Every now and then, I’ll be having conversations with fellow developers about various things we’re working on, working through, and looking to focus on in the coming days, months, or weeks.

And sometimes, when doing this, it seems like there’s a pattern where some developers are facing some of the same set of challenges as other developers (or they’re facing challenges that other developers have once experienced or maybe even yet to experience).

Case in point: Last week, I had several conversations in which I was talking with some others about the feeling of never feeling fully satisfied with code that you’re writing, or with that feeling that comes with wondering if you’re architecting a project correctly.

I think we’ve all been there at some point. Personally speaking, I don’t know if the feeling ever goes away. I think we get better at what we do, and I think we become more aware of what we don’t know, but I don’t know if we’re ever completely happy with what we ship.

With that said, I think there is something to learn as it relates to writing good code, and reaching milestones in our projects.

I can’t speak for how it works everywhere, obviously, but whenever we’re growing up and going through school in the United States, we’re normally taught that for each question, there’s a right answer and there’s a wrong answer.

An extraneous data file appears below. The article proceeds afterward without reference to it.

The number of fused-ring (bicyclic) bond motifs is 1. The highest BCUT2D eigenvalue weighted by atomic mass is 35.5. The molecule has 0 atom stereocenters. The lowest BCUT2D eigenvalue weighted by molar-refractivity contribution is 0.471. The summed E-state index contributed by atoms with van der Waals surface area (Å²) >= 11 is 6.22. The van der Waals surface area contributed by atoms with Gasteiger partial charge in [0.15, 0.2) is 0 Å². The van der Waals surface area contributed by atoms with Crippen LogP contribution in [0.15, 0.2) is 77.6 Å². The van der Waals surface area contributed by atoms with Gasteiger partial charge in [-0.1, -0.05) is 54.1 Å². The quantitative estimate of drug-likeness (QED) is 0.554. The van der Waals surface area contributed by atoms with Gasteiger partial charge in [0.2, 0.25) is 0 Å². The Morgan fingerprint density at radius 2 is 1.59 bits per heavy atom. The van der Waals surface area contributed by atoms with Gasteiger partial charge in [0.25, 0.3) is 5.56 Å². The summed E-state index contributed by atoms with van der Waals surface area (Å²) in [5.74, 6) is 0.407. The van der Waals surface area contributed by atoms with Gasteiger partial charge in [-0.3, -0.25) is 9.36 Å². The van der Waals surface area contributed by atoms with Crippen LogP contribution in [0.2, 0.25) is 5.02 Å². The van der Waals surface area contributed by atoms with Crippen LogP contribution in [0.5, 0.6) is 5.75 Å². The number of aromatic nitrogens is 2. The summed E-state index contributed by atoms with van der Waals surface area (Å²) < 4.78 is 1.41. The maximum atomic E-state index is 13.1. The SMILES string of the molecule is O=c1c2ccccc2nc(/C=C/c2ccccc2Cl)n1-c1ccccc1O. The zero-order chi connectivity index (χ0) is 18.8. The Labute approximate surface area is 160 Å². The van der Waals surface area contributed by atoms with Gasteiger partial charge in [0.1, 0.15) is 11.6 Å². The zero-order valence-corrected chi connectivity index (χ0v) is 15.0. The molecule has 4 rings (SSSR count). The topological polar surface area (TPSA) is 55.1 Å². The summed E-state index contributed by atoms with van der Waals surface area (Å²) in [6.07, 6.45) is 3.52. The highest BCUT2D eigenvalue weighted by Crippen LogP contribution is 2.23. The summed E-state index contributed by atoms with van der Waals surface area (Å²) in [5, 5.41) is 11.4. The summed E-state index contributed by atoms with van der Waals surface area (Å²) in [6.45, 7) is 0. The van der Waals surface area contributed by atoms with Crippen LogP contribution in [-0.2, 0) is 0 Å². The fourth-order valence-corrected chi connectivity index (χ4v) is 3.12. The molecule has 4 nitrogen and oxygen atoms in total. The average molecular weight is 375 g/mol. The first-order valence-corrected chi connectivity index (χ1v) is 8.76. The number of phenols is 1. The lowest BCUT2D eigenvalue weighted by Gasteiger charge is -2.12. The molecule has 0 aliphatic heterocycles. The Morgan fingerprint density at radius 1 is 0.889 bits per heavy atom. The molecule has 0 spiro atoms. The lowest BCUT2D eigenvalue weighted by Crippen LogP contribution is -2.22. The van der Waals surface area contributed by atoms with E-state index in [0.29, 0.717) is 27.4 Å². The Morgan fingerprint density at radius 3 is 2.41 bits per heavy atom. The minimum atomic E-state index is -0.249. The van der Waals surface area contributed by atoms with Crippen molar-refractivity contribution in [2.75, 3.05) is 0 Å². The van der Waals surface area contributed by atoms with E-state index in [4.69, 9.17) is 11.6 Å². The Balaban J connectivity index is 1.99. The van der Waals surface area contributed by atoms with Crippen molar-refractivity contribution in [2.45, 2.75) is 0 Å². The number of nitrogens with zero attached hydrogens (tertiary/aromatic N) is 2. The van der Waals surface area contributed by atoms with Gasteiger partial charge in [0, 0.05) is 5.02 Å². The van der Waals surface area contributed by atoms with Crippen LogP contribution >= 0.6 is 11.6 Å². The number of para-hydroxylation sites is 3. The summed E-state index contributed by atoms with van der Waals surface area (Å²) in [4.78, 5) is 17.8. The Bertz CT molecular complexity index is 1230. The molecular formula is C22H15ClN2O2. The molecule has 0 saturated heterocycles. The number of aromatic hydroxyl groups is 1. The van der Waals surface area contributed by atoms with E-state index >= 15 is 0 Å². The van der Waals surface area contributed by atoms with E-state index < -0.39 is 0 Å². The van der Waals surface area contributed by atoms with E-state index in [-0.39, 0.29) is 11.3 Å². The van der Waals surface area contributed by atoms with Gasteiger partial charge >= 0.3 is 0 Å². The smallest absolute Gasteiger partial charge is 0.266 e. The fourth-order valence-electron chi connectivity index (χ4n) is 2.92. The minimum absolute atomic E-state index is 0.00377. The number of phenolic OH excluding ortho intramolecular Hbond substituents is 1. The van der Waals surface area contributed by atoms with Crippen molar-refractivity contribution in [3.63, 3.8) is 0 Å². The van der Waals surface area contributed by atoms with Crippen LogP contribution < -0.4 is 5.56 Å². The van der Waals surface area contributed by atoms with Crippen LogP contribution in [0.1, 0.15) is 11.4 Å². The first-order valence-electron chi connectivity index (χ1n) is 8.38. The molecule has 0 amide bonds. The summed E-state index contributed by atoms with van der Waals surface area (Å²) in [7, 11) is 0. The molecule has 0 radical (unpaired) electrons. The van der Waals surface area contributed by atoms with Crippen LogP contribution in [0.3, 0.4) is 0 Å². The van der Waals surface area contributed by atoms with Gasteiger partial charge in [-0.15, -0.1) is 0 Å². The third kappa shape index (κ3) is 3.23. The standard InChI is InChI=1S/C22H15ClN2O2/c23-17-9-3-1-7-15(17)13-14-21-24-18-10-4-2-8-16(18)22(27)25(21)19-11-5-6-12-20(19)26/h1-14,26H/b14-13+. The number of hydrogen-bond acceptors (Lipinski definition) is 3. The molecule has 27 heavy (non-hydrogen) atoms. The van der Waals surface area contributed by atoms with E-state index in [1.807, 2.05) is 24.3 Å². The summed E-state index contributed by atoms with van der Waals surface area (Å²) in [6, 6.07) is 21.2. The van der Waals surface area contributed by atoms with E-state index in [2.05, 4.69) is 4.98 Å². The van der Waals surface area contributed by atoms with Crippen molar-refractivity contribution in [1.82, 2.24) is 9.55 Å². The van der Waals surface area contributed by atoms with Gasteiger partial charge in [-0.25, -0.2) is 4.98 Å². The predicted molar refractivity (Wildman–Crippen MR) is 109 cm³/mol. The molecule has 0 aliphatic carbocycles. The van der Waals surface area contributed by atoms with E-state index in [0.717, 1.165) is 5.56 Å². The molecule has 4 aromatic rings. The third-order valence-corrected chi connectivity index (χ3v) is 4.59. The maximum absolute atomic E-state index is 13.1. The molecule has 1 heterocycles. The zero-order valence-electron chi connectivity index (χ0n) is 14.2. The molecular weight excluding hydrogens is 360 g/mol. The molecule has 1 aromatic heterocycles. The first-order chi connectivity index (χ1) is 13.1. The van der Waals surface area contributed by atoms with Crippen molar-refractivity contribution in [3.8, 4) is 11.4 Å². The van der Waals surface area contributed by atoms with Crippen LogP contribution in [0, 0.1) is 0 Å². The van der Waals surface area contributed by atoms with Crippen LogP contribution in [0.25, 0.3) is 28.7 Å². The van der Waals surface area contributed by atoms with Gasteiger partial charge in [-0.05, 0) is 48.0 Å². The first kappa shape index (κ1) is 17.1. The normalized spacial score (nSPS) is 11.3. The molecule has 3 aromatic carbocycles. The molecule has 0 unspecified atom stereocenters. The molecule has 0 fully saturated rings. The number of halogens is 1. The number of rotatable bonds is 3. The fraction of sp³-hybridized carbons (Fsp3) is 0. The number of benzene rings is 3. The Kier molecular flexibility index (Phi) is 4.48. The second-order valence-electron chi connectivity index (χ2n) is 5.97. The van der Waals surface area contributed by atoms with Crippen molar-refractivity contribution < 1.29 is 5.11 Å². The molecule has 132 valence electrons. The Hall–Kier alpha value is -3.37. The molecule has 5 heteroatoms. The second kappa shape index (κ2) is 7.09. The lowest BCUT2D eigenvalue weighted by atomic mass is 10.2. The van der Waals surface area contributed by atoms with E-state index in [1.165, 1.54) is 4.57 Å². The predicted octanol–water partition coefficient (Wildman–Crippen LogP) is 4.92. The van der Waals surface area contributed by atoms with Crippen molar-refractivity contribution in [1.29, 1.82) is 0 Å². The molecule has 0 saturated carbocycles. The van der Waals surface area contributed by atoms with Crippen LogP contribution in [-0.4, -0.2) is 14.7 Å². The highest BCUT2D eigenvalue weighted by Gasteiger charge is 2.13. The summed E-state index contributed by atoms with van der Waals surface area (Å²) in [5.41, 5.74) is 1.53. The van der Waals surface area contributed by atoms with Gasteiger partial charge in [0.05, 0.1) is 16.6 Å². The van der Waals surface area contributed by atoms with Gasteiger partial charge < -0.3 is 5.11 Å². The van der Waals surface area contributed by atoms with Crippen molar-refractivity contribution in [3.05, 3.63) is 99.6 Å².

This is usually true in most classes, too. It doesn’t matter if you’re talking about History, Literature, Math, Physics, and so on. We’re conditioned to have this binary mode of thinking where we either know something or we don’t, and if we don’t then we lose points.

But if you get into the field of computer science or computer programming (and other fields, as well but I can only speak about what I know :) and you carry that mentality with you, then you’re always going to wonder about what it is that you’re writing. By that, I mean we take that binary mode of thinking and we either think that we have the correct way to write the code, or the incorrect way.

Your Code Is Not Wrong (Or Right)

I think that we can do a better job of stopping to think about the varying degrees of correctness, for lack of a better term, that comes with writing code. That is, sometimes it’s enough just to get something working, other times you have to optimize for speed, and/or for scalability, and/or for maintenance.

I think it’s really hard to actually achieve an optimal level of all of the above (and for those that I’m missing). I will say, though, that settling for just getting something working is rarely acceptable in large-ish production environments.

We should aim write code that reads well, scales, that is able to be maintained over time, and that can be handled by a team of developers.

So if you’re a developer who’s currently struggling with the “is this code right or not?” Don’t worry about trying to find the right answer. There’s rarely, if ever, a single right way to achieve something.

Instead, focus on learning better practices, reading code and articles by seasoned developers, striving to refactor code that you touch, and aiming to write the best code possible given what you currently know.

Then aim to do it all again.